There's just no excuse for cooking your bread twice in completely separate processes. And don't even get me started on bagels; boil, bake, then toast? Wake up, people!

VNC as a KVM? (2)

Anonvmous Coward (589068) | more than 12 years ago | (#3981012)

I once had two computers sitting next to each other, but was getting sick of hopping keyboards when going one from another. What I ended up doing was using VNC to link the two computers similar to how a KVM works. Instead of watching the update on the client computer, I'd watch the monitor on the host computer. It was neat, it was kinda like rerouting my keyboard and mouse on one computer to the other! Pity, though, I wish I could find a version of VNC where I can turn the image signal off. When using it like that, I don't need to waste the bandwidth/runtime. Anybody know of a flavor of VNC (or another App for Windows) that does that?

The cool thing is that because it's VNC, doesn't matter which OS I'm using. So my computer (or computer like device, heh.) could benefit from this type of interface as well. It'll be an interesting day when I can get my TV to work the same way.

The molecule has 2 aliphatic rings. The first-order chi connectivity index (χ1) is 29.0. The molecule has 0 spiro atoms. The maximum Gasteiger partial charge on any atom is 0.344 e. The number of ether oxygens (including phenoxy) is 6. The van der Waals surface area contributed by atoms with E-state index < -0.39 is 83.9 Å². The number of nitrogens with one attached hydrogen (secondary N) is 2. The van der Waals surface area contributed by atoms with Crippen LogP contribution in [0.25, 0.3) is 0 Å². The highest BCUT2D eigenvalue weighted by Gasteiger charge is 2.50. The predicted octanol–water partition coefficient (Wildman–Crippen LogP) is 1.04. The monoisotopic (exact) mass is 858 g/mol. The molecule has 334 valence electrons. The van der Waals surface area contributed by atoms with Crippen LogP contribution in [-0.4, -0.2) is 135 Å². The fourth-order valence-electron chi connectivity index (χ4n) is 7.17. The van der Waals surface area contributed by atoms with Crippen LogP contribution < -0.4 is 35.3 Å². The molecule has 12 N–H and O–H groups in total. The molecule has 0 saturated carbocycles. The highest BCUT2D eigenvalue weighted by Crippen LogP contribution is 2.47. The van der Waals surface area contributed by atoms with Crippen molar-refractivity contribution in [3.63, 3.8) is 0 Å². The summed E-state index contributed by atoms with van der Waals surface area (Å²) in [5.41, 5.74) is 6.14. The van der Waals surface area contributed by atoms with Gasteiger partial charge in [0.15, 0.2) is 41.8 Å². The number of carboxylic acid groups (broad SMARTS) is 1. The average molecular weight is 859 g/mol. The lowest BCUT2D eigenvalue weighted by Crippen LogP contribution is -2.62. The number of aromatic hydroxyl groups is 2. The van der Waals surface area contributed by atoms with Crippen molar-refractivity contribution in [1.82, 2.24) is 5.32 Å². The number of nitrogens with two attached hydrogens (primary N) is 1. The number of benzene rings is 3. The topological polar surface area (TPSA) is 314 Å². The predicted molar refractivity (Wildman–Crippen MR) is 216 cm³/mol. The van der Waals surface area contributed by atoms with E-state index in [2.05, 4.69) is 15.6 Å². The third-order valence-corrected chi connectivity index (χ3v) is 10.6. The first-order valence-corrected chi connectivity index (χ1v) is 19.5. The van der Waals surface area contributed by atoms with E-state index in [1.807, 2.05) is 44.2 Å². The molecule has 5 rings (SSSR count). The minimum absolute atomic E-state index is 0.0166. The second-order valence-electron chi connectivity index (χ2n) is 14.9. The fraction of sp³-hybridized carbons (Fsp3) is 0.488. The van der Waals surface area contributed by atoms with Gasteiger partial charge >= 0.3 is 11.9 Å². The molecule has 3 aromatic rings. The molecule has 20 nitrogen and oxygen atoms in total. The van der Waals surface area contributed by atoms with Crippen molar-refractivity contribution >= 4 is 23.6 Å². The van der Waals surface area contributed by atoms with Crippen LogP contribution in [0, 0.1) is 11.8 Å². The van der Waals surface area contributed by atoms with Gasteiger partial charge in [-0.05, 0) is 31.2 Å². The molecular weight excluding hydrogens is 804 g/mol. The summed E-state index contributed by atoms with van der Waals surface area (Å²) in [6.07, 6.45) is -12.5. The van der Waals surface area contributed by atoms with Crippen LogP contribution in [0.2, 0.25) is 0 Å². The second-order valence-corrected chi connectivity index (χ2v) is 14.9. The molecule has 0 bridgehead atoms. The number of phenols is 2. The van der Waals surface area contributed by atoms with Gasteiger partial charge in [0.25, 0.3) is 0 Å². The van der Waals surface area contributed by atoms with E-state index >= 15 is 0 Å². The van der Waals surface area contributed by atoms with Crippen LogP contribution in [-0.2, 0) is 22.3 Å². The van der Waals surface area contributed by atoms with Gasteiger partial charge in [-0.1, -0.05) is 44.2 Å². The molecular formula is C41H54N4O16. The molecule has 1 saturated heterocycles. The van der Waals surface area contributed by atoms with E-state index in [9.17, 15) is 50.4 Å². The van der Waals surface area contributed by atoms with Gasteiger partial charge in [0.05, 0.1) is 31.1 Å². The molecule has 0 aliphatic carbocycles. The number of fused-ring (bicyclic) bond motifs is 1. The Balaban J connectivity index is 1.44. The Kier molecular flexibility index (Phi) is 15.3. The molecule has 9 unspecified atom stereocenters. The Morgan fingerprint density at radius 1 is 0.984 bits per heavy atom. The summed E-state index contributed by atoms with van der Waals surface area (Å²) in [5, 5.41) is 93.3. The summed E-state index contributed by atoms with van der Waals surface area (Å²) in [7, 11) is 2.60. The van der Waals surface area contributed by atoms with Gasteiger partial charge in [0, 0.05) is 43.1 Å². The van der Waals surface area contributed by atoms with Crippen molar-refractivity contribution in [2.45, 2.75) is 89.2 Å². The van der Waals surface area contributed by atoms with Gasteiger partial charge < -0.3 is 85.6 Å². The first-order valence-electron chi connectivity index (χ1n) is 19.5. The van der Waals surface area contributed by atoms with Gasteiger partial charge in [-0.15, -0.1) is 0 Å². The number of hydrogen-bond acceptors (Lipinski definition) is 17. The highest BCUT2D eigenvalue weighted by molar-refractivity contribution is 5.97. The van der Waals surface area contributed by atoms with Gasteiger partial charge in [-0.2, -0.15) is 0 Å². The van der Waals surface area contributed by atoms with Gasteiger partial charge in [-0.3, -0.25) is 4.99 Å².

Can someone please tell me... (0, Redundant)

owlmeat (197799) | more than 12 years ago | (#3981013)

How this is better than embedded web servers that have been around for years? They work, run in tiny amounts of ram/rom and are a proven solution for embedded control.

In a related story... (3, Funny)

An. (Coward) (258552) | more than 12 years ago | (#3981018)

Earlier today, Sen. Ernest Hollings (D-Disney) announced legislation to allow copyright holders to use otherwise illegal hacking techniques to disrupt toasters, light switches, and other devices used by individuals believed to be pirating copyrighted works.

RIAA chair Hilary Rosen hailed the effort as a milestone in attempts at combatting Internet piracy. "The development of Internet-enabled toasters offers us vast new opportunities to hit the pirates where they live. 'Smoking out the bastards' will no longer be a figure of speech. It will be a reality.'"

slowww.. (2)

linuxbert (78156) | more than 12 years ago | (#3981022)

my toast allready takes to long to pop up without a microprossessor involved.
im waiting for windows TE (Toaster edition)